Poor Man’s Crime
- The London Hanged: Crime and Civil Society in the 18th Century by Peter Linebaugh
Allen Lane, 484 pp, £25.00, September 1991, ISBN 0 7139 9045 7
Whatever may have happened recently to the Communist regimes Eastern Europe, Marxist historiography seems alive and defiant. Lenin’s tomb may be under threat, but the historical certainties of Marxism lie undisturbed. ‘Broadly speaking,’ Peter Linebaugh tells us, ‘the English Revolution was a conflict among three social forces. The bourgeoisie, led by Oliver Cromwell and organised in Parliament, aroused the English proletariat to make war against Charles I, the High Church and the aristocracy. Having vanquished them, Cromwell then turned against his erstwhile class ally, the many-headed multitude, which during the course of the struggle against the King had developed a movement of teeming freedom that was antithetical to the capitalist order that Cromwell and Parliament sought to impose.’ Even twenty-five years ago that would have been considered a little crude. Today, after the revisionist history of the last two decades, the claim that the English Civil War was a class one seems the historical equivalent of Stalinism.
But Marxists like Dr Linebaugh not only ignore the revisionist historians: they seem oblivious to recent events in Eastern Europe. Of course the final demise of Communism in the Soviet Union came too late for Linebaugh’s book, but earlier developments there and in the satellite regimes did not. The third act of the Marxist drama, the rule of the proletariat, has ended in farce at best; it would be truer to say that it has ended in the burning down of the theatre. Yet Marxist historians continue to write and play the first two acts as they did when events in the Soviet Union and Eastern Europe still seemed to them to be shaping as the master had prophesied. They do not have to give up ‘socialism’, or do anything drastic of that sort. The death of socialism has been proclaimed too often before to make it likely now. ‘One no longer talks of socialism,’ said Thiers not long after the defeat of the Commune. ‘We have got rid of it.’ Socialism in one form or another will doubtless survive: but, unless all the blame for the debacle in the USSR and Eastern Europe is to be piled on Lenin and Stalin, not, surely, in its Marxist form. And Marxist historians who have seen all history as class struggle culminating in a preordained end – ‘the proletariat,’ in Linebaugh’s words, ‘would bring to birth a new society from the ashes of the old’ – can’t plausibly go on writing as if nothing much has happened, even though the inevitable end has turned out to be a dead one, and a phenomenally false start.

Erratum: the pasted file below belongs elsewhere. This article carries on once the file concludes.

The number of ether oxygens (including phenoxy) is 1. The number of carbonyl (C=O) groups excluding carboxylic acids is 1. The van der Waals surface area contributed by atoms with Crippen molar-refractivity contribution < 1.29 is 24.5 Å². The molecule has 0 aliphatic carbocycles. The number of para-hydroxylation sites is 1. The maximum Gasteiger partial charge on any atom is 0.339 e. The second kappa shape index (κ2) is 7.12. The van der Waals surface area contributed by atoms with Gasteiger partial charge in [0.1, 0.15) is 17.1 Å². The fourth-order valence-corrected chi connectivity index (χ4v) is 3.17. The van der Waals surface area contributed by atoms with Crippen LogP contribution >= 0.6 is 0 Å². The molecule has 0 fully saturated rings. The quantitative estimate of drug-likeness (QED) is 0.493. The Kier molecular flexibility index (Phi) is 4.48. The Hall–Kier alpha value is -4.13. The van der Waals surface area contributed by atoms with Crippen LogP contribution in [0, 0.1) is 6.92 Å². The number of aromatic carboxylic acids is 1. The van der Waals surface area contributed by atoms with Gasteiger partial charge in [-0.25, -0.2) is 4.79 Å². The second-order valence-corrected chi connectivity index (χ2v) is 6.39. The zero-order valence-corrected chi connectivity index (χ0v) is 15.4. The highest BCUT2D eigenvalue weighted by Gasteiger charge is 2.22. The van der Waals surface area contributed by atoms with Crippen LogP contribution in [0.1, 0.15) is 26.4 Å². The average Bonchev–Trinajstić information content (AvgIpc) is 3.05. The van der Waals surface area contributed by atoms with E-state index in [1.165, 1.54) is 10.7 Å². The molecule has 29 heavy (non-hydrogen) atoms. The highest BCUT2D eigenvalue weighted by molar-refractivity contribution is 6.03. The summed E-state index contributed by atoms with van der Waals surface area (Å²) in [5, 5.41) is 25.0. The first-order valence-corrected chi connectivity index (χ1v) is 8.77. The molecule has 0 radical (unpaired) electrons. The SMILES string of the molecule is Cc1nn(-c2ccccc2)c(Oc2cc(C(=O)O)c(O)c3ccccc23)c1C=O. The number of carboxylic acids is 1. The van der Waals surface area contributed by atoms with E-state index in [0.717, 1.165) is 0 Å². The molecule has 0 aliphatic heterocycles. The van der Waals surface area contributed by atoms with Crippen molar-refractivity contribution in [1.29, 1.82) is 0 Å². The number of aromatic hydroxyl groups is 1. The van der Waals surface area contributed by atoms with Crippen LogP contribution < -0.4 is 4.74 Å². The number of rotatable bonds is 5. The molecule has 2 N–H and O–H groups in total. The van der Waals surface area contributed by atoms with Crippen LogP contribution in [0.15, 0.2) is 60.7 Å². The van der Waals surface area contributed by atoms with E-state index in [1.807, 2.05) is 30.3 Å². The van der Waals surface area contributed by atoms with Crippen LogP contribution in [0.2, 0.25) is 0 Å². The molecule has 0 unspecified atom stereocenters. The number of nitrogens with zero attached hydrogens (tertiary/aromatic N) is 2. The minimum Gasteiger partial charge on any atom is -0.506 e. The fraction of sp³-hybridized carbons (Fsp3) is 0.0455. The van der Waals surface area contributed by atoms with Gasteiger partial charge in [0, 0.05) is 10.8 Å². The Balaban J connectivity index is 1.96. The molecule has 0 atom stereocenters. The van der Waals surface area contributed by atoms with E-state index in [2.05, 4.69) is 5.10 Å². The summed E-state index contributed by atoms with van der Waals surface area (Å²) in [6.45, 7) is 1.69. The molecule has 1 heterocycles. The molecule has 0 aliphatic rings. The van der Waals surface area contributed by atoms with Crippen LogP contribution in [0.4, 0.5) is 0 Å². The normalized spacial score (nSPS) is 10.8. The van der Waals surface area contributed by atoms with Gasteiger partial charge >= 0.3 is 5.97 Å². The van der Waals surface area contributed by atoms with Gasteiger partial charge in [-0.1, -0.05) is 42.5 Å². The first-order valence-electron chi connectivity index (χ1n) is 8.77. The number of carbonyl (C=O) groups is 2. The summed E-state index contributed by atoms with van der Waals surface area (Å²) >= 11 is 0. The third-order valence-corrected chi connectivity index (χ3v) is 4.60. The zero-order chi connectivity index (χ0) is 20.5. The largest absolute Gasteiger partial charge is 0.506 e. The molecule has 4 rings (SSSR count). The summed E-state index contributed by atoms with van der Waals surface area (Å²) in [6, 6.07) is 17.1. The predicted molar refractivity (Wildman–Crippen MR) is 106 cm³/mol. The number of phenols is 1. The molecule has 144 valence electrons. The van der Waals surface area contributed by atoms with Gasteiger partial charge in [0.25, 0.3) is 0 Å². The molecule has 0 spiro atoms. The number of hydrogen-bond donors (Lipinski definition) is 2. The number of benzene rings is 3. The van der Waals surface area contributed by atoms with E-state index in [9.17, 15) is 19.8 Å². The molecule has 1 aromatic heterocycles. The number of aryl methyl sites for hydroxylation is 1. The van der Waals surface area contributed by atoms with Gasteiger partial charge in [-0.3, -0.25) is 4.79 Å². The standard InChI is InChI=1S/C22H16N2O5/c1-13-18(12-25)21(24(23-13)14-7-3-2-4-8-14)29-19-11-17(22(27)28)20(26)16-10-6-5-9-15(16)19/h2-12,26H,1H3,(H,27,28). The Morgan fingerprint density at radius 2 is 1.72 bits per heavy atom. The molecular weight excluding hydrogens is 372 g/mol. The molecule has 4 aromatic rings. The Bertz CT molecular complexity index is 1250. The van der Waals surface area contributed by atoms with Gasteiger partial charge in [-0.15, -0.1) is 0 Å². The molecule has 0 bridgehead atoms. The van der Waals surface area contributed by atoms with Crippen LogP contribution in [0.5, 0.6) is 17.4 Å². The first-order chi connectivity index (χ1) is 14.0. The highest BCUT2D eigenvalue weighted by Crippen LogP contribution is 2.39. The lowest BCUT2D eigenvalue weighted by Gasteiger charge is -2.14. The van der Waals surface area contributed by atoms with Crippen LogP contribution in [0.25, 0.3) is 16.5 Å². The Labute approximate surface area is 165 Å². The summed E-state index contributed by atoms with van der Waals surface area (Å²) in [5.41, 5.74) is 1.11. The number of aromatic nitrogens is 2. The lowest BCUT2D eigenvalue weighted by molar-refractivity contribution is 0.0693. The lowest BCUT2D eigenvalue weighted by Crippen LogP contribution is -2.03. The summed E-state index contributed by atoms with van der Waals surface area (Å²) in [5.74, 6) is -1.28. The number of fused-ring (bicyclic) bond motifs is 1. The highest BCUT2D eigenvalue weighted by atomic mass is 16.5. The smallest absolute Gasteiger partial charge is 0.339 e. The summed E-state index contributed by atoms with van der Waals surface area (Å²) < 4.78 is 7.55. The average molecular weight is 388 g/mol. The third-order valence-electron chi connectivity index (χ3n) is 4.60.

In The London Hanged Linebaugh himself gets off to an unpromising start. He maintains that ‘the intensification of capital punishment has become a worldwide trend since the mid-Seventies,’ citing particularly its use by five countries: South Africa, Iran, Nigeria, China and the United States. Certainly there have been a lot of executions in most of those countries and many assassinations and death squads in a number of others. ‘The tendency to capital punishment,’ he writes, ‘has been clear, alarming and specific to a historical period that has been reactionary in every sense.’ The late Seventies and the Eighties may well have been reactionary years. Yet in a footnote Linebaugh concedes that ‘in opposition to this world trend’ towards capital punishment, the movement against it has grown, mentioning that no fewer than eighty countries have abolished it by law or in practice. How five countries, even very large ones, can constitute a world trend when eighty have moved in the opposite direction Linebaugh does not explain.